Developing your entrepreneur chops? Get comfortable with tough feedback

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iStock_000007596141XSmall The first time you get tough feedback as a new entrepreneur, it can really kick you in the gut.

Most of us learn to accept feedback reasonably well working for a big company.  If you are a salesperson and someone hates your product, it may not feel great, but you probably won’t lose sleep over it.

When you work for yourself, any critical feedback about your business can feel like a personal attack.

It will destroy you if you let it.

Gathering up the courage  to leave your corporate job and start a business may feel like your biggest emotional challenge as a new entrepreneur.  Once you leave, it feels euphoric when you see your well-laid plans come to fruition and people actually buy your products or services.  But somewhere down the line, you will be blindsided by some brutal, direct and very tough feedback.

It may come from a customer who is very unhappy with your service.  Or from an employee who tells you what they really think of your management skills.  Or a reviewer that pans your product.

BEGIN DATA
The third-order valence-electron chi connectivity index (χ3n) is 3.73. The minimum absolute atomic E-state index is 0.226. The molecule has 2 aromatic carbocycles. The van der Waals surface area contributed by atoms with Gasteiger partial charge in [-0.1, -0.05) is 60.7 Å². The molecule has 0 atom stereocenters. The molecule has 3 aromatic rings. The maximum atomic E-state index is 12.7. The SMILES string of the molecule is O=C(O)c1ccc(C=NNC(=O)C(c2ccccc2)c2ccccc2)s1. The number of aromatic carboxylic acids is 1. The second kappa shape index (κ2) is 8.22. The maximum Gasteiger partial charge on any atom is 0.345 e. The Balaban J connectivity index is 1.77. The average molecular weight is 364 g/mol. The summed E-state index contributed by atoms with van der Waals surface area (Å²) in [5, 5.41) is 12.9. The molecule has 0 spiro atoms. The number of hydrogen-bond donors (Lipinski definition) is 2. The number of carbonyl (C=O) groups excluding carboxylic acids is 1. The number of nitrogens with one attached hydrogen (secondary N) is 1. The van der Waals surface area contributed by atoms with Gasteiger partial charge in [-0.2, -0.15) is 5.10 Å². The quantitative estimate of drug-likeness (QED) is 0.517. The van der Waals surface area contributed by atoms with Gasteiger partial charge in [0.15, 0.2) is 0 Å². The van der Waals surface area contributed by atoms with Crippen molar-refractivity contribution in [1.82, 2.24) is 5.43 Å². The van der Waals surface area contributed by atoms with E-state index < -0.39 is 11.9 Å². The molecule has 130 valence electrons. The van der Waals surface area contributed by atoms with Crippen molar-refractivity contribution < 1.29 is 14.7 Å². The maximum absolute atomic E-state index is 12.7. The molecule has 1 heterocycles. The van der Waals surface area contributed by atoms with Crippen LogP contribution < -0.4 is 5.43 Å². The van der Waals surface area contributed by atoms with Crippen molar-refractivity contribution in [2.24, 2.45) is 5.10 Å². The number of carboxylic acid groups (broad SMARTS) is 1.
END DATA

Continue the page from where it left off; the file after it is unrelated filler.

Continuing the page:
Most people have one of two reactions:  get angry or curl into a fetal position.  Neither will be helpful to you as an entrepreneur, because you have to invite feedback and criticism if you want to grow a viable business.

Here are some ways to handle it:

  1. Don’t be influenced by either side of the feedback pendulum.  Try not to get too excited when people are giving you raving accolades.  In the same vein, try not to get too upset when they give brutal criticism.  You need to have a very clear sense of yourself and remain focused on what your business is and how it will add value to your customers.  If you try to please those that think you are great, you can get paralyzed trying to live up to an impossible standard.  If you try to please your detractors and “fix” what they think is wrong with you, you will come from a place of unworthiness.  Learn from all feedback and keep a steady course towards your long-term vision.